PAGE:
Some Girl(s) at Park Theatre review: ‘Tour de force satire on the egotistical male’
PUBLISHED: 13:10 29 July 2016 | UPDATED: 11:39 01 August 2016
Ladies, you know that guy, the charming fella who promised the world to win your heart and then promptly broke it?
Well meet the hero of Buckland Theatre Co’s drama, ‘though I use the word hero in the loosest of senses.
Over a fast-paced 120 minutes we watch - sometimes gob-smacked, sometimes charmed - as inveterate cad and serial dater Guy (Charles Dorfman) flies between American hotel rooms to meet four ex-girlfriends.
Newly engaged, his plane-hopping wanderlust is a somewhat selfish attempt to atone for past misdemeanours, namely bolting at the first sign of commitment.
Among the women whose hearts have been broken are high-school sweetheart Sam dumped before prom, brilliantly played with seething uptightness by Elly Condron, and sex-pot firecracker Tyler abandoned after a few saucy months in bed, played by the simpering Roxanne Pallett.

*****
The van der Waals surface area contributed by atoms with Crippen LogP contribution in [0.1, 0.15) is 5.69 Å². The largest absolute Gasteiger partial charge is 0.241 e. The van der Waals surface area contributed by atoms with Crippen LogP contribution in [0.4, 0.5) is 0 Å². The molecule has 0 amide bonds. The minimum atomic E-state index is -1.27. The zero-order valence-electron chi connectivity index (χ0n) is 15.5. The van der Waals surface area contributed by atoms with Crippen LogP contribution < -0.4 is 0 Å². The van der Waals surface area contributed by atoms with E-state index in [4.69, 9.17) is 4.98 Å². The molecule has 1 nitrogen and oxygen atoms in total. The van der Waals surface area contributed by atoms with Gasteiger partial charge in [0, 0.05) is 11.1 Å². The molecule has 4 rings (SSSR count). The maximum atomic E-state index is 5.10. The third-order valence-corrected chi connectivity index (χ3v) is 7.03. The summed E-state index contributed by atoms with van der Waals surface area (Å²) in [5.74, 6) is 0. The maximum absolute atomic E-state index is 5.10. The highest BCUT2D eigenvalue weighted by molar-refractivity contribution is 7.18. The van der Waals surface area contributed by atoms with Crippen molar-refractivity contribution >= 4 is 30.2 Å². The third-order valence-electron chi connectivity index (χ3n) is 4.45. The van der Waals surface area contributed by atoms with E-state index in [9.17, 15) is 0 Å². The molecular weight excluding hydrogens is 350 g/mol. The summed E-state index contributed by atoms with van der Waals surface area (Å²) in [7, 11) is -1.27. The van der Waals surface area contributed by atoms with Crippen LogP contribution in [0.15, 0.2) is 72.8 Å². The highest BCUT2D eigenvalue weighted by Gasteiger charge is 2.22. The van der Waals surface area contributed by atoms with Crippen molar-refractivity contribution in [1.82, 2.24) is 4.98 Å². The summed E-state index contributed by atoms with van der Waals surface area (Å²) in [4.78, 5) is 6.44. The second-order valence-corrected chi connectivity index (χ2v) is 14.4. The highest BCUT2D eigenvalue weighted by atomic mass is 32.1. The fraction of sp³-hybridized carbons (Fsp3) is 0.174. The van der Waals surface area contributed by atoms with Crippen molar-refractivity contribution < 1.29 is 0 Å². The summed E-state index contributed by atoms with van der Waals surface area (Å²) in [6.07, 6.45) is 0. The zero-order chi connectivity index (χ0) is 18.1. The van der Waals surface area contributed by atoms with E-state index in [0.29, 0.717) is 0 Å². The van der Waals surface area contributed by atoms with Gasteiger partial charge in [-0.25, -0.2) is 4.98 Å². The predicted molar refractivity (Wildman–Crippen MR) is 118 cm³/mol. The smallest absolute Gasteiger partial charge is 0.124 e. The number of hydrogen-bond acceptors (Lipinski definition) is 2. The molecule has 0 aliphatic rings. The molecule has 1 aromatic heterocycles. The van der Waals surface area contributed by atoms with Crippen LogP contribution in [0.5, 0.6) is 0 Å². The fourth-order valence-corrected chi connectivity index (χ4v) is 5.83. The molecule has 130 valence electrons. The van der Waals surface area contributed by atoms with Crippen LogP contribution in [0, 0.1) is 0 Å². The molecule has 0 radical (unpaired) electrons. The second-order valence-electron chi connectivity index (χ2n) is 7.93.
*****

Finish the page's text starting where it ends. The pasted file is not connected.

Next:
The hurt rollercoaster gathers pace as Guy’s journey continues, with each woman seemingly more deeply scarred.
Blonde all-American sweetheart Bobbi (Carley Stenson) describes Guy’s failure to ever get in touch after leaving to study a masters as a kind of emotional terrorism, and she’s right.
Neil LaBute’s script is full of cringe-worthy introspection on Guy’s part and sharp put-downs from the female leads, who all make light of Guy’s past behaviour for his benefit only.
These women have all lost some small part of themselves to his exploits and their emotional honesty radiates out from the mirror of Guy’s nonplussed masculine silence.
Each encounter takes place in a new hotel room, colour coded to reflect the temperature of the relationship, in a natty set design perfect for the intimate upstairs space at Park Theatre.
There are moments of laugh out loud comedy thanks to superb performances from the five-strong cast, whose pitch perfect American accents are worthy of mention.
And the play is a tour de force satire on the egotistical male, although at a deeper level it’s also about the emotional cannibalism of writers who necessarily steal encounters of the soul for their art.
Rating: 3/5 stars